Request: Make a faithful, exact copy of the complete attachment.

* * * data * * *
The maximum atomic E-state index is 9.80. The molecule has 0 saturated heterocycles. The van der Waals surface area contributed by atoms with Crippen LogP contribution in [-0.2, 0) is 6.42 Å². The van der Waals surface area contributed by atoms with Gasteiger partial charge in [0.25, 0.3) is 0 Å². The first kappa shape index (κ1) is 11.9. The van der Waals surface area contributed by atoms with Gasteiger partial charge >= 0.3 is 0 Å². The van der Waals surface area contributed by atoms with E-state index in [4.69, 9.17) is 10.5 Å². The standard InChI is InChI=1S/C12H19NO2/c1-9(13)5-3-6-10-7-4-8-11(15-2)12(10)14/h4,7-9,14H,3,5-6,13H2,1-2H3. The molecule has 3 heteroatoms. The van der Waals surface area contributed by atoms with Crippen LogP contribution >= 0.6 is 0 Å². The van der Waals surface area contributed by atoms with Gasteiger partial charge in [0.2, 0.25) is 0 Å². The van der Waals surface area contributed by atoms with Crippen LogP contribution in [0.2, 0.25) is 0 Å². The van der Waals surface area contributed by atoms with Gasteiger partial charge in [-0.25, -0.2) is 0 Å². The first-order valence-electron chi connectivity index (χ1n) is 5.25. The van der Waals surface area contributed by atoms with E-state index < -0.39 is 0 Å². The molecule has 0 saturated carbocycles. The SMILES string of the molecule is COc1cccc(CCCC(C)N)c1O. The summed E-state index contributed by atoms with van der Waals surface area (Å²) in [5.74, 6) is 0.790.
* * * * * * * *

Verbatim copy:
The maximum atomic E-state index is 9.80. The molecule has 0 saturated heterocycles. The van der Waals surface area contributed by atoms with Crippen LogP contribution in [-0.2, 0) is 6.42 Å². The van der Waals surface area contributed by atoms with Gasteiger partial charge in [0.25, 0.3) is 0 Å². The first kappa shape index (κ1) is 11.9. The van der Waals surface area contributed by atoms with Gasteiger partial charge >= 0.3 is 0 Å². The van der Waals surface area contributed by atoms with E-state index in [4.69, 9.17) is 10.5 Å². The standard InChI is InChI=1S/C12H19NO2/c1-9(13)5-3-6-10-7-4-8-11(15-2)12(10)14/h4,7-9,14H,3,5-6,13H2,1-2H3. The molecule has 3 heteroatoms. The van der Waals surface area contributed by atoms with Crippen LogP contribution >= 0.6 is 0 Å². The van der Waals surface area contributed by atoms with Gasteiger partial charge in [0.2, 0.25) is 0 Å². The van der Waals surface area contributed by atoms with Crippen LogP contribution in [0.2, 0.25) is 0 Å². The van der Waals surface area contributed by atoms with Gasteiger partial charge in [-0.25, -0.2) is 0 Å². The first-order valence-electron chi connectivity index (χ1n) is 5.25. The van der Waals surface area contributed by atoms with E-state index < -0.39 is 0 Å². The molecule has 0 saturated carbocycles. The SMILES string of the molecule is COc1cccc(CCCC(C)N)c1O. The summed E-state index contributed by atoms with van der Waals surface area (Å²) in [5.74, 6) is 0.790.